These ideas are arriving in India almost 40 years after the Chinese government instituted the wan xi shao (later, longer, fewer) campaign that helped to accelerate fertility decline in China and which evolved later into the one-child policy. But, of course, this is only one state in India, and it is focusing only on the early part, not on the longer (spacing of children) or the fewer part, and there is virtually no chance that anything close to a one-child policy will be implemented in India. Nonetheless, it is a step in the right direction. The New York Times article reporting this story did get one thing wrong, however:
Waiting also would allow India more time to curb a rapidly growing population that threatens to turn its demography from a prized asset into a crippling burden. With almost 1.2 billion people, India is disproportionately young; roughly half the population is younger than 25. This “demographic dividend” is one reason some economists predict that India could surpass China in economic growth rates within five years. India will have a young, vast work force while a rapidly aging China will face the burden of supporting an older population.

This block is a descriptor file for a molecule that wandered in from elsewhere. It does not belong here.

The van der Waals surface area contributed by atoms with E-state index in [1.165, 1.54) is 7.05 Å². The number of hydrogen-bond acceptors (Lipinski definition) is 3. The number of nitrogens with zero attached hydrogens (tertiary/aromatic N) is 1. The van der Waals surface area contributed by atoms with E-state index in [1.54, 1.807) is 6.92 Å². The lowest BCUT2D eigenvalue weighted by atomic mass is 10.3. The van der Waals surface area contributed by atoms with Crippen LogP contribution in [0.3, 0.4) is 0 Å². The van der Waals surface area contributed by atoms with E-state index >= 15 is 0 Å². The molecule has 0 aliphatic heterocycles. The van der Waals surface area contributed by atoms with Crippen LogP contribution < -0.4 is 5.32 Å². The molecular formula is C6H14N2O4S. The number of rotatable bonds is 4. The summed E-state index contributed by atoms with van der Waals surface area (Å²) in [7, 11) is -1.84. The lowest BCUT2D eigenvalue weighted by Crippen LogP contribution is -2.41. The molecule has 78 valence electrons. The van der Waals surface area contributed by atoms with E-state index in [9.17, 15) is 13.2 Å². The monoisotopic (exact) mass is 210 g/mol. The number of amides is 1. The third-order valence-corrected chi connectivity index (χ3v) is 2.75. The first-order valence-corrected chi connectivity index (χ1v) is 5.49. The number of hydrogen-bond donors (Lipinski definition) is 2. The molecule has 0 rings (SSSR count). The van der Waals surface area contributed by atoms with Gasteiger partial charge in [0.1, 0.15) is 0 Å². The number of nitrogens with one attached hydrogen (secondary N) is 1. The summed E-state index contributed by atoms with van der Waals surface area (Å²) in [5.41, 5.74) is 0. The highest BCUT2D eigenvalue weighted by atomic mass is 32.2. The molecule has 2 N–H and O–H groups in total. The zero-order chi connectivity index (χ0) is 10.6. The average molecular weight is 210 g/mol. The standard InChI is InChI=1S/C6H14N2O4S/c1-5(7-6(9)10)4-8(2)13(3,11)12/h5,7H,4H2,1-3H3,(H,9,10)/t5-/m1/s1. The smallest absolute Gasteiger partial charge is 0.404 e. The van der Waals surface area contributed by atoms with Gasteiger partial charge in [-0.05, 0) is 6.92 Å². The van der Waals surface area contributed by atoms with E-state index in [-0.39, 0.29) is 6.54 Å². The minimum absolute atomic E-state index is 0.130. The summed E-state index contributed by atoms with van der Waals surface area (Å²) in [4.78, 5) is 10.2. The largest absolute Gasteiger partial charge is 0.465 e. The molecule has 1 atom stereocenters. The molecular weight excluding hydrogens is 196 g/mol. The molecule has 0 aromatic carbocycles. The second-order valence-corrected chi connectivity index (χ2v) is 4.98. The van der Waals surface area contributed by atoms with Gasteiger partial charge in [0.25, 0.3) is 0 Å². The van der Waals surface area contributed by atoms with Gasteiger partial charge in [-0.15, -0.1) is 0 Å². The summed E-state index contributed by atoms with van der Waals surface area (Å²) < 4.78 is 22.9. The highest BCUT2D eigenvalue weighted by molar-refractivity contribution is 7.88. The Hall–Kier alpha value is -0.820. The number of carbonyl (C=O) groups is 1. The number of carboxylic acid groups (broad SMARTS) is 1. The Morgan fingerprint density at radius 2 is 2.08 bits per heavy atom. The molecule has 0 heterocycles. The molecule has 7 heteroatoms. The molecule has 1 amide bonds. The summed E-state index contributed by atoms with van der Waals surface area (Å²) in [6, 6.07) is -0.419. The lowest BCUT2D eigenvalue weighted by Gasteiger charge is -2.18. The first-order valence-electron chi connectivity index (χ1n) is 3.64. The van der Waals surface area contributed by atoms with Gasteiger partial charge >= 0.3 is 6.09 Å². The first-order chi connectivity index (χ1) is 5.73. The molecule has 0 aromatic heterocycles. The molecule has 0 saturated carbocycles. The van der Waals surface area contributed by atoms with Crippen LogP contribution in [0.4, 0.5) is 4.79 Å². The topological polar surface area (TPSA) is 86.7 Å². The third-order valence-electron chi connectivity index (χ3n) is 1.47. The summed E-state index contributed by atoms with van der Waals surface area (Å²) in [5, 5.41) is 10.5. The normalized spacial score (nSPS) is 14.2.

A youth bulge is not the same thing as a demographic dividend. The dividend comes only when the birth rate drops rapidly and produces a large young adult population that has few young or old dependents. This will not happen under conditions of a slow decline in fertility, such as is occurring in India.